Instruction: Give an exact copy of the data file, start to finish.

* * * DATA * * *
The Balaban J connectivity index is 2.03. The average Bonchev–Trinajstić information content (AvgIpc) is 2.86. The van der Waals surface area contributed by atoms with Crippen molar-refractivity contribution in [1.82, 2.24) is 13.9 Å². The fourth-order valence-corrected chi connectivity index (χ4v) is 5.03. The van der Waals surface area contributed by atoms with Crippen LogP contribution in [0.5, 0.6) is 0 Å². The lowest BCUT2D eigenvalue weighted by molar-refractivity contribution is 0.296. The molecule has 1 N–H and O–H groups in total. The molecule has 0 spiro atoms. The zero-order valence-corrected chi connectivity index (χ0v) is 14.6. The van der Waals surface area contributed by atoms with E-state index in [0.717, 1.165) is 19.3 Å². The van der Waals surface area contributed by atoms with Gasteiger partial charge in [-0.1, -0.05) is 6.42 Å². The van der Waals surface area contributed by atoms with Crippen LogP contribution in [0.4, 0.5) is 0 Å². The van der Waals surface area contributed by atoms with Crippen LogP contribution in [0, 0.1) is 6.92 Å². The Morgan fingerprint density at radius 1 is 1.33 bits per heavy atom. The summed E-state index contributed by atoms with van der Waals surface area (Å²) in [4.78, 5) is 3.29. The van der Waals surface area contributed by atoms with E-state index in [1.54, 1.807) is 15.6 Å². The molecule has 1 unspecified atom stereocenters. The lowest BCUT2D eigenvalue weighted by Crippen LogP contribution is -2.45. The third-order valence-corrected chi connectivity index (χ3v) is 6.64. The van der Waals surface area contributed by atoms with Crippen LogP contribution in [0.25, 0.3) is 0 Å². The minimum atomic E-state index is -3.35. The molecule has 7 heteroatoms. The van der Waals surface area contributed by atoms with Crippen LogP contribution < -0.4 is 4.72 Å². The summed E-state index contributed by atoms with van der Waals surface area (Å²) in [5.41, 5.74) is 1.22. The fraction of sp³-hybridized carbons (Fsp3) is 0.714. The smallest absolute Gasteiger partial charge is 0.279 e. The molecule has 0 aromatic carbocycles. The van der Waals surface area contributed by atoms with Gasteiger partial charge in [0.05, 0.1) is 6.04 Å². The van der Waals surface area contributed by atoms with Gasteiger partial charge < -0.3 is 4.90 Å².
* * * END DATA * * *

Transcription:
The Balaban J connectivity index is 2.03. The average Bonchev–Trinajstić information content (AvgIpc) is 2.86. The van der Waals surface area contributed by atoms with Crippen molar-refractivity contribution in [1.82, 2.24) is 13.9 Å². The fourth-order valence-corrected chi connectivity index (χ4v) is 5.03. The van der Waals surface area contributed by atoms with Crippen LogP contribution in [0.5, 0.6) is 0 Å². The lowest BCUT2D eigenvalue weighted by molar-refractivity contribution is 0.296. The molecule has 1 N–H and O–H groups in total. The molecule has 0 spiro atoms. The zero-order valence-corrected chi connectivity index (χ0v) is 14.6. The van der Waals surface area contributed by atoms with E-state index in [0.717, 1.165) is 19.3 Å². The van der Waals surface area contributed by atoms with Gasteiger partial charge in [-0.1, -0.05) is 6.42 Å². The van der Waals surface area contributed by atoms with Crippen LogP contribution in [0.4, 0.5) is 0 Å². The van der Waals surface area contributed by atoms with Crippen LogP contribution in [0, 0.1) is 6.92 Å². The Morgan fingerprint density at radius 1 is 1.33 bits per heavy atom. The summed E-state index contributed by atoms with van der Waals surface area (Å²) in [4.78, 5) is 3.29. The van der Waals surface area contributed by atoms with E-state index in [1.54, 1.807) is 15.6 Å². The molecule has 1 unspecified atom stereocenters. The lowest BCUT2D eigenvalue weighted by Crippen LogP contribution is -2.45. The third-order valence-corrected chi connectivity index (χ3v) is 6.64. The van der Waals surface area contributed by atoms with Crippen LogP contribution in [0.25, 0.3) is 0 Å². The minimum atomic E-state index is -3.35. The molecule has 7 heteroatoms. The van der Waals surface area contributed by atoms with Crippen LogP contribution < -0.4 is 4.72 Å². The summed E-state index contributed by atoms with van der Waals surface area (Å²) in [5.41, 5.74) is 1.22. The fraction of sp³-hybridized carbons (Fsp3) is 0.714. The smallest absolute Gasteiger partial charge is 0.279 e. The molecule has 0 aromatic carbocycles. The van der Waals surface area contributed by atoms with Gasteiger partial charge in [0.05, 0.1) is 6.04 Å². The van der Waals surface area contributed by atoms with Gasteiger partial charge < -0.3 is 4.90 Å².